For the first time, US renewable energy output exceeds nuclear generation, EIA finds

Source: By Elizabeth McCarthy, Utility Dive • Posted: Sunday, May 1, 2022

Dive Brief:

  • The growing number of large solar and wind energy projects resulted in renewable generation beating out nuclear energy last year, the U.S. Energy Information Administration said on Tuesday.
  • The nation has seen a steady rise in renewable generation, with the biggest share from solar, which is expected to continue because of the lower cost and greater safety of this intermittent power resource, clean energy advocates say. That is despite the Biden administration’s multi-billion dollar program to keep online baseload nuclear power plants scheduled to retire.
  • Natural gas supplies the biggest share of electricity in the county but its share is also expected to decrease over the next three decades. EIA projects solar will replace it as the dominant source of generation in the U.S. by 2050.

Dive Insight:

Utility-scale renewable generation in the U.S. reached 795 million MWh in 2021, compared to 778 million MWh of nuclear generation.

“This is a ‘good news’ story,” said Ralph Cavanagh, Natural Resources Defense Council energy program co-director.

The news gets better for renewables when considering that private investments in clean technology rose to over $27 billion in 2021, up from about $20 billion in 2020, according to a report by the American Investment Council released last week. Private equity companies over the last decade have invested close to $150 billion and backed more than 1,000 clean technology companies in the U.S., it added.

The biggest mover on the U.S. generation front has been solar as installation costs have dropped 70% over the last decade. That has led “the industry to expand into new markets and deploy thousands of systems nationwide,” according to a Feb. 11 joint statement by the Edison Electric Institute, NRDC and the Solar Energy Industries Association. Supply chain issues pushed up prices last year “but did not eliminate solar power’s competitive advantages in retail and wholesale markets,” the organizations wrote in their joint statement to the National Association of Regulatory Utility Commissioners.

EIA’s April 26 analysis does not include rooftop solar or other smaller renewables serving predominantly onsite demand. Factoring in just “end-use solar, the milestone for surpassing nuclear generation would have been reached earlier,” said Syne Salem, an EIA engineer. The tally also excludes small-scale wind and some industrial and commercial combined-heat-and-power systems.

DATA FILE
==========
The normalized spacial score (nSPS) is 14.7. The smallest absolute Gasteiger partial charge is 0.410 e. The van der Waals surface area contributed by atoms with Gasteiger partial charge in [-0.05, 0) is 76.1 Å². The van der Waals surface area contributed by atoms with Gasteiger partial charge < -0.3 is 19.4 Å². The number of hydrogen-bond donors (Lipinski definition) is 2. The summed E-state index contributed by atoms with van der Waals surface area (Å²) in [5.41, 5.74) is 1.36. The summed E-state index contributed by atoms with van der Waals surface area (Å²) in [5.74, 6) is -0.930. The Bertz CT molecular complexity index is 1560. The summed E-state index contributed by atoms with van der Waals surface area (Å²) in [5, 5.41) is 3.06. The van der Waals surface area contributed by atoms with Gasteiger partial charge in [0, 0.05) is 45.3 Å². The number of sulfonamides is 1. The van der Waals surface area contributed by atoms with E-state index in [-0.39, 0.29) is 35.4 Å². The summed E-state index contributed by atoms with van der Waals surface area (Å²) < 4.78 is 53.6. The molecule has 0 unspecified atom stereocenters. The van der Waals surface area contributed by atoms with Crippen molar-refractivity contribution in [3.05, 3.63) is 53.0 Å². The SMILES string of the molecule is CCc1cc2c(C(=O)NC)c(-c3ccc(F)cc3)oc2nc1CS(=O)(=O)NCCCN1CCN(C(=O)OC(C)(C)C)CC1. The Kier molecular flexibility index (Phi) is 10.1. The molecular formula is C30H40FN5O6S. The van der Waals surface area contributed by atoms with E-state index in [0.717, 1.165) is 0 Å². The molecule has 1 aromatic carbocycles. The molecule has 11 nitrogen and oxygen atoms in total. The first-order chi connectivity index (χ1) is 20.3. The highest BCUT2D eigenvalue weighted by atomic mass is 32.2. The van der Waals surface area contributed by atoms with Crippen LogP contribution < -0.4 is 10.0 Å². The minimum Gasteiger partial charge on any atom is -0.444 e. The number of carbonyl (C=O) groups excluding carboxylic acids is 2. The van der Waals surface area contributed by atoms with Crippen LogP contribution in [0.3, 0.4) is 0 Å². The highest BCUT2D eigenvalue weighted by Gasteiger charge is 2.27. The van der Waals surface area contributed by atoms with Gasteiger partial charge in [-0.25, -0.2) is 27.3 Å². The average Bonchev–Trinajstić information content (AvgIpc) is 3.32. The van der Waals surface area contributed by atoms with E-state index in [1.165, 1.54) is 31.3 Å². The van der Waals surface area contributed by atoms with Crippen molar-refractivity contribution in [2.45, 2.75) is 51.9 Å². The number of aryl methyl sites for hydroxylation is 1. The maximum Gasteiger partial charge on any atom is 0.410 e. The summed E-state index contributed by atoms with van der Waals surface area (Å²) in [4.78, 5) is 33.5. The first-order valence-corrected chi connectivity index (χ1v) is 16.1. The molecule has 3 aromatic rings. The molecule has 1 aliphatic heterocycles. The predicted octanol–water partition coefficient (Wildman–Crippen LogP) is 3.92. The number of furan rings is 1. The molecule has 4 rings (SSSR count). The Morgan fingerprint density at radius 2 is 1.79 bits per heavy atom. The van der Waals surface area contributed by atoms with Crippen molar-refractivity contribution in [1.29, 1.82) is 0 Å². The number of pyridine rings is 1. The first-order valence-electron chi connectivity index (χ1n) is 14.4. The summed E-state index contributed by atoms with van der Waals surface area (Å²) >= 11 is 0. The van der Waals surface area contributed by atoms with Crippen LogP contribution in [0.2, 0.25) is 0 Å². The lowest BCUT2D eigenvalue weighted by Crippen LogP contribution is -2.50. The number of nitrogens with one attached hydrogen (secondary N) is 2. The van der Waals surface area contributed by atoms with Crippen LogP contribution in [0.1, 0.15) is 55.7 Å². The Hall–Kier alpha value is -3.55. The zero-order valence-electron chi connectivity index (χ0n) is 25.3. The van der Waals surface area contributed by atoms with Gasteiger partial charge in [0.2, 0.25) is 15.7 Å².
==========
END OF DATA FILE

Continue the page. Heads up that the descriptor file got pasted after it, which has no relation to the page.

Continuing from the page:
U.S. nuclear electricity generation fell to its lowest level in a decade, EIA reported, with the retirement of one reactor in 2021, New York’s Indian Point 1040 MW Unit 3. Nuclear generation made up 19% of the electric generation last year and it’s expected to fall to 12% by 2050, EIA concluded.

Since 2013, a dozen nuclear units have retired in the U.S. and the decline is projected to continue despite the Department of Energy’s$6 billion program to help extend their operating life.. The owners of three plants that could tap into those DOE funds, Entergy and Pacific Gas & Electric, are continuing to decommission them. The only new nuclear plant being built is the 2,228 MW Vogtle project in Georgia that has seen big cost overruns and delays.

DOE funding will likely extend the life of some nuclear power plants, said John Geesman, counsel for the California-based Alliance for Nuclear Responsibility. The “more significant question for the nuclear industry is the number of orders for new plants.”

“There isn’t enough subsidy appetite in Congress to move the needle for new plants,” Geesman, a former investment banker, said, pointing to cost overruns at Vogtle and the abandoned V.C. Summer facility in South Carolina.

Nuclear power’s role has been declining, according to NRDC’s Cavanagh, “not from ideological resistance but merit-based economics: energy efficiency and other zero-carbon alternatives cost less, both in up-front and operating expenses.” He added they “can be installed much more quickly, and improve electric system reliability in coordinated operation, by virtue of their smaller scale and diversity.”

Looking at the overall 2021 electricity generation picture, generation increased only slightly and natural gas was the dominant source, according to the EIA. It supplied 1,474 million MWh in 2021. Coal-fired generation continued its overall decline because of retirements on economic grounds. But the recent surge in natural gas prices led to the first increase in coal-fueled electricity since 2014, EIA reported.